This seems like a pretty common scenario: several types that all compose the same child type.

This could typically look like so:

-- 'name' is unique per parent record
CREATE TABLE sometype (
  sometype_id serial PRIMARY KEY,
  name        text

CREATE TABLE foo (foo_id serial PK);
CREATE TABLE bar (bar_id serial PK);

CREATE TABLE foo_sometype (
  foo_id      int4,
  sometype_id int4

CREATE TABLE bar_sometype (
  bar_id      int4,
  sometype_id int4

Which is fine, but cumbersome to query. I'm thinking this could be cleaner:

-- 'name' is unique per parent record
CREATE TABLE sometype (
  name        text

CREATE TABLE foo_sometype (
  foo_id      int4
) INHERITS(sometype);

CREATE TABLE bar_sometype (
  bar_id      int4,
) INHERITS(sometype);

What I like about this:

  • simple to join (with USING)
  • no need to add a surrogate key to 'sometype', it is explicitly a component of 'foo' and 'bar'

Seems like an atypical use of inheritance, though.

Any reason not to do this?

On the "deficiencies" of inheritance

Note that the standard caveats to Pg inheritance are only relevant when table inheritance is used to directly model class inheritance, which is not what I am doing here. In fact, for this to work I need inheritance to behave the way it does.

I almost wish they called it something other than "inheritance", since the behavior is quite logical, and the "shortcomings" are only relevant to one use-case.

Benefits over manually duplicated table structure

As Evan points out, I could just manually create 'foo_sometype' and 'bar_sometype' that look exactly like what I describe, but I think there are a couple of significant benefits to the inherited structure:

  • The inherits relationship explicitly defines 'foo_sometype' and 'bar_sometype' as being of the same type, not just two tables that happen to have the same columns.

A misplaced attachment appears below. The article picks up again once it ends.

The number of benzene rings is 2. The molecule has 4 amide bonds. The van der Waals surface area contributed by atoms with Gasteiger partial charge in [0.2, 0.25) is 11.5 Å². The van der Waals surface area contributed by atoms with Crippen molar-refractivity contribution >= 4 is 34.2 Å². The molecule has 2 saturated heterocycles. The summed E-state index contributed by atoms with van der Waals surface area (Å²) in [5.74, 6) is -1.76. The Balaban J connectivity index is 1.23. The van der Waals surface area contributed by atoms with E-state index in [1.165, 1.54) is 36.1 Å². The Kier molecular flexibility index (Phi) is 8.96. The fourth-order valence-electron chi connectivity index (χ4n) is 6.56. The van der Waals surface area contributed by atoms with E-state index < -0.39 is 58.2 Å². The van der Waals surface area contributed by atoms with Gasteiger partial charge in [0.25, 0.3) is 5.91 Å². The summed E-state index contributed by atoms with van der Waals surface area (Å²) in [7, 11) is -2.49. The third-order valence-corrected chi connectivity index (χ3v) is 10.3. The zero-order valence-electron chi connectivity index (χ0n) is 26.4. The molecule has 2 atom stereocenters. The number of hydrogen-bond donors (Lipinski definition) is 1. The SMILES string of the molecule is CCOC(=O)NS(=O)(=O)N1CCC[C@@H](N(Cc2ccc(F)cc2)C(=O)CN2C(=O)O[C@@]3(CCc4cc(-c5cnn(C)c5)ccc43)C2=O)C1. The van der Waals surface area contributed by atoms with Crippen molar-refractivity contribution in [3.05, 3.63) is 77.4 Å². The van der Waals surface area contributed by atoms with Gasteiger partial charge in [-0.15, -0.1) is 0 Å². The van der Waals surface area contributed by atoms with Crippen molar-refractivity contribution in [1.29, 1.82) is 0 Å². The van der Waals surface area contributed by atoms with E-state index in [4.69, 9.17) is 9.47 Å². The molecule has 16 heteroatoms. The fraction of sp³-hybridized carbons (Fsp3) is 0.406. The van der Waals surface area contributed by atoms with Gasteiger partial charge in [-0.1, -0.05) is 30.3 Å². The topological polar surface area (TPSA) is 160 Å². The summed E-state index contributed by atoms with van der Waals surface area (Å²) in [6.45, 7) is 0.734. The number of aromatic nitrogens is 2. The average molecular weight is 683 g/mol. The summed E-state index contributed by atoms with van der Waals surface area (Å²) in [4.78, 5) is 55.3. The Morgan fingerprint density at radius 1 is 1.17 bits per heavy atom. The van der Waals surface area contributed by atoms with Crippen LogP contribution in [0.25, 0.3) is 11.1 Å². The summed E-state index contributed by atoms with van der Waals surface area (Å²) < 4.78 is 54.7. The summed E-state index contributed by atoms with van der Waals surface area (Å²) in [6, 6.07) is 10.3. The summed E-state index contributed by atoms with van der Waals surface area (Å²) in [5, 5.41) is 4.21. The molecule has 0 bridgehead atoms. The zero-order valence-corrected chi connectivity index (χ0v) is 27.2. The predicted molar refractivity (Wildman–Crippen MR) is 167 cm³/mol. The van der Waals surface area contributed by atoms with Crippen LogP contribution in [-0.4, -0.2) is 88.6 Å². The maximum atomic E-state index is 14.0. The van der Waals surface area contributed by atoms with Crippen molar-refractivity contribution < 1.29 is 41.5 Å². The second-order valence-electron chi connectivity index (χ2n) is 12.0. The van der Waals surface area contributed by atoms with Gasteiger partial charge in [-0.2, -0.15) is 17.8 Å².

• Making future schema changes through the parent table lessens the chance of accidental divergences (with a little work, this could actually be enforced).
  • More importantly, client code can be generated against the parent table, and applied to the children with only a change in the table name, with (again) confidence that the table structure is enforced.

So, as a contrived example, Foo and Bar could have a HasSomeTypeList trait, which abstracts all 'sometype' operations, and knows that both tables can be mapped to the SomeType class.

Representing the Foo/Bar relationship, whether it's modeled as a trait or as inheritance, is the ultimate goal here.

Incidentally, to the naive user/query-writer - who is not expected to make schema changes - these two ways will look the same.

  • 1
    Not having a PK is good until you are alone adding stuff there. If this is not the case, it leads to confusion. Also, I don't know how you use your DB (like doing many ad-hoc queries), but in most cases writing queries a few characters shorter is not really a good argument for choosing any design. Commented Dec 6, 2016 at 20:46
  • @dezso: should rephrase, no additional generated key, it would still have PRIMARY KEY(foo_id/bar_id, name), which is more obvious than the link table. It's not about characters, but query complexity; the inheritance version eliminates a join and an extra key, which quickly adds up for complex queries. Especially if both child tables are used in the same query, and you have multiple 'sometype_id' columns now.
    – Dmitri
    Commented Dec 6, 2016 at 21:07
  • 1
    You might want to add the subtypes tag to this question. Commented Dec 6, 2016 at 21:43
  • @Dmitri please check if the edit says what you mean Commented Dec 6, 2016 at 22:43